The standing building of the Islamic Parliament of Iran is located next to the building of the National Consultative Assembly at Baharestan Square. The 7th Islamic Parliament held its first session in the new building in 2004 when it was inaugurated. The idea for the establishment of a new building for the parliament was first raised in 1973-1974. The first design was presented by Parviz Moayed Ahd who had suggested a circular design with wind catchers similar to those found in the desert city of Yazd. This design, which was mainly reminiscent of the Safavid era architecture, remained in foundation stages and was halted.
In 1996, a new design was suggested by a consulting group owned by Ali Sardar Afkhami. The project was led by Abdorreza Zakaei and other contributors included Hassan Motaqi, Abbas Qarib, Masoud Qazi Zahedi, Masour Vakili, Darioush Firouzli, and Behrouz Ahmadi. The new building is a pyramid which indicates the three branches of Iranian government – executive, legislative, and judiciary.
The administrative section is located on the top of the building while parliamentary committees are housed throughout the pyramid from top to bottom.
The pyramid is 45 meters tall. The built-up area includes the main court for sessions, halls, Internet room, simultaneous translation booths, and electronic sections (25,000 square meters), administrative section (24,000 square meters), parliamentary committees (15,000 square meters), and underground parking space (12,500 square meters). Inside, the building has an interior design based on Iranian-Islamic architecture. The ceilings are covered with plaster and bear ornamented vaulting.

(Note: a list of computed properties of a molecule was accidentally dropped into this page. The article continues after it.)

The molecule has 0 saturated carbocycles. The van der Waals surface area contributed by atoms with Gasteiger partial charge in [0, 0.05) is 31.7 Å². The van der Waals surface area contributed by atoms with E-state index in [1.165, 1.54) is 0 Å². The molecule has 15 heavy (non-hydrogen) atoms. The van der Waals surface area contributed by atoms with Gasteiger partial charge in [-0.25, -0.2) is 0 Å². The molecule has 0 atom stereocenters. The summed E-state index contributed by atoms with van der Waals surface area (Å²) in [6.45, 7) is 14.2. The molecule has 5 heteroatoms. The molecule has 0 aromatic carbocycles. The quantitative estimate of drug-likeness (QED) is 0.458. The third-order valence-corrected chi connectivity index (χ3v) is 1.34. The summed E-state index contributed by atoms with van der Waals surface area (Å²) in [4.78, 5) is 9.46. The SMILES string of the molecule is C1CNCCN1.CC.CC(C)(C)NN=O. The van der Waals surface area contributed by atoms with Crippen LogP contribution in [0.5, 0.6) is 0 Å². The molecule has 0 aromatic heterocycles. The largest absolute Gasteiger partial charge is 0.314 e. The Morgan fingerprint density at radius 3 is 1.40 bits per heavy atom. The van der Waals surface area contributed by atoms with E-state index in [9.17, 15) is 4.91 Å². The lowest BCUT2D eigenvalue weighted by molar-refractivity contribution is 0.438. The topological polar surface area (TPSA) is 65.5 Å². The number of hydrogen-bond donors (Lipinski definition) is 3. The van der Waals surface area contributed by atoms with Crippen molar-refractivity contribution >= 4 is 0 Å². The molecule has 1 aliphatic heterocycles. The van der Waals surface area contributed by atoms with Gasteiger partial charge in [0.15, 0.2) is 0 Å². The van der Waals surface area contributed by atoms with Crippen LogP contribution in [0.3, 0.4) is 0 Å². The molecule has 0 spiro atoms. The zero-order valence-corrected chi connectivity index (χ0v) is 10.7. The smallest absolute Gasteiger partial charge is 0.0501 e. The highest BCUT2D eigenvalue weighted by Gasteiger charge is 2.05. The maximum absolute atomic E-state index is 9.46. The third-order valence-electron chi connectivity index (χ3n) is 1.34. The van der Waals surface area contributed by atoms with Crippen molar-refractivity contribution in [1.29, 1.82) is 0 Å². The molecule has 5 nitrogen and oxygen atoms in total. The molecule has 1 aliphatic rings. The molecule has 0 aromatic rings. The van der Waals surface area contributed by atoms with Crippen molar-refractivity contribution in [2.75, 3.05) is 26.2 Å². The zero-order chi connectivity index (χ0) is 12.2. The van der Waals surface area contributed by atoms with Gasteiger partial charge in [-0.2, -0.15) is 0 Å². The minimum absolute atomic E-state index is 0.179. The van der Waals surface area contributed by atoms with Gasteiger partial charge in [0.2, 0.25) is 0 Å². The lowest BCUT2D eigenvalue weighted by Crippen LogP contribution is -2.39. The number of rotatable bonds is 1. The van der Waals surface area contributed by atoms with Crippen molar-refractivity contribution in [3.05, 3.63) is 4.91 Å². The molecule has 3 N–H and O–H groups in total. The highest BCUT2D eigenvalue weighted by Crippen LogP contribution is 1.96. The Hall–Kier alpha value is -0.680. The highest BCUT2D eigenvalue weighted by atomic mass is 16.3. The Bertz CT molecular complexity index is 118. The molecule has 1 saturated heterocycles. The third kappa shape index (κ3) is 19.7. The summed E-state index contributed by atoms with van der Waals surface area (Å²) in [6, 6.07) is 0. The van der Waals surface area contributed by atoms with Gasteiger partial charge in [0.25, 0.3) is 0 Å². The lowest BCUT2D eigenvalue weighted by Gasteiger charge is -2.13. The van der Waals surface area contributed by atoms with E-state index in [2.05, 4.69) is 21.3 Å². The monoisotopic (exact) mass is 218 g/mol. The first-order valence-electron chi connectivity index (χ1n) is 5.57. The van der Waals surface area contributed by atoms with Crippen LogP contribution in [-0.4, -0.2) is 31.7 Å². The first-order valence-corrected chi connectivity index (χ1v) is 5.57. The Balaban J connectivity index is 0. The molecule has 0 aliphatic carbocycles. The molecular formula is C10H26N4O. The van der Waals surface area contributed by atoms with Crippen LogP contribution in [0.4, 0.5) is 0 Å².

The geometric space of the hall from the top is divided into two parts standing on two crossing main columns creating stability. These two columns are positioned in the main presenting space. Besides giving an elevated and dignified image for members and visitors, this shaping also gives a good representation of the seat of the speaker and Presiding Board of the parliament. The seats are levied against the large and main walls of the hall. The center of the hall which has the highest length is oriented towards the ceremonial building.
Based on the statements of the project manager, Zokaei, the reason for choosing a pyramid shape was due to not blocking light to adjacent buildings and based on architectural concept. The parliament building is not a full pyramid as it lacks a center and equal sides. Furthermore, an instrumental factor in the formation of the parliament building was the harmony between the two northern and southern buildings so that the parliament could be in full harmony with adjoining areas.
The library and the museum of the Islamic Parliament, which are located nearby, hold manuscripts and printed works which have met the needs of many researchers.